Design guidelines competition launched for Rail Baltica project


RB Rail, the joint venture established to progress the core section of the Rail Baltica project through Lithuania, Latvia and Estonia, has announced an open tender to determine the design specification for the route.

Through the ‘Design Guidelines’ competition, RB Rail will draw up the engineering standards that will be adopted throughout the project’s design and construction phase.

The deadline for submissions is March 3.

Rail Baltica forms part of the TEN-T North Sea-Baltic corridor linking Helsinki and Berlin, via Estonia, Latvia, Lithuania and Poland.

The main aim is to improve rail connectivity between the Baltic states and the rest of Europe – an ambition which poses a significant technical challenge.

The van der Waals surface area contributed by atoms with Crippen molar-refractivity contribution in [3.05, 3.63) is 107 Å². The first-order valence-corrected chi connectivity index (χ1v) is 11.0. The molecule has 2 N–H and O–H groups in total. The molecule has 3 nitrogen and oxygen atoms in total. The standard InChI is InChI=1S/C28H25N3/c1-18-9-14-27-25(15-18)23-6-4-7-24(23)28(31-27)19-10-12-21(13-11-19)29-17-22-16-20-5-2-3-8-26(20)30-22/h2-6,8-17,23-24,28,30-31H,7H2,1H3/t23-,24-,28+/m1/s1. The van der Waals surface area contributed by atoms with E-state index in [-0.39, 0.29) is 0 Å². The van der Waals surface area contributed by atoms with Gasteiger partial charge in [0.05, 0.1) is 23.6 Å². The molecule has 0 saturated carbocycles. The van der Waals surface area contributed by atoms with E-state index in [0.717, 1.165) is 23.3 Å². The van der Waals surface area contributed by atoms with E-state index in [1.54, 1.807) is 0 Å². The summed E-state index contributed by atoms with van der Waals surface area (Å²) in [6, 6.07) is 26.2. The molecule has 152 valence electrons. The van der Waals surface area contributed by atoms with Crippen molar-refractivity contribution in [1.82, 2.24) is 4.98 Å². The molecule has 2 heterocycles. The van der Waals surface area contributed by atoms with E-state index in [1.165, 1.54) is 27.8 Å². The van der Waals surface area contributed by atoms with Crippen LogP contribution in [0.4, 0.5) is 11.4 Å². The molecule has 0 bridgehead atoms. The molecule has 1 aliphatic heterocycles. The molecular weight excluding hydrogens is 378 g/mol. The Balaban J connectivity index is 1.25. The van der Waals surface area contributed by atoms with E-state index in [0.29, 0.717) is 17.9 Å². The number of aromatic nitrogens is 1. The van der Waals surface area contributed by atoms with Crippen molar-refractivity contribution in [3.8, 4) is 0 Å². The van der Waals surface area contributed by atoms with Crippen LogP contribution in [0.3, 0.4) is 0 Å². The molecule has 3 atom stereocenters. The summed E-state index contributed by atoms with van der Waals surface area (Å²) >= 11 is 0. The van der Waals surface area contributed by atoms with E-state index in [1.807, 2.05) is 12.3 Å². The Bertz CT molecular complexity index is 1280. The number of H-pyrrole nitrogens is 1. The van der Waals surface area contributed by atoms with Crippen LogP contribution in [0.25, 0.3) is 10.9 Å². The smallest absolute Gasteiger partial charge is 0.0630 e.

The biggest hurdle will be the incompatibility between the standard gauge (1435 mm) double-track railway proposed for Rail Baltica and the Russian-gauge (1520 mm) networks found throughout the Baltic region.

The full length of the line, which is being co-financed by the EU’s Connecting Europe Facility (CEF), will be more than 700 km and will include stations in Tallinn, Parnu, Riga, Panevezys and Kaunas.

Part of the route, called Rail Baltica I, between Kaunas and the Polish border opened in 2015. Despite its name, the line will have to undergo extensive modifications before it meets the design specification of the main route. For example, Rail Baltica I is not electrified and only has a maximum design speed of 160 km/h, compared to the 240 km/h defined for the corridor.


  1. Gauge differences? Didn’t we have that problem here in the U.K. back in the 1800s and there was a joint solution for it back then. ;). Check out the history books on the Great Western Railway and Brunel. 🙂


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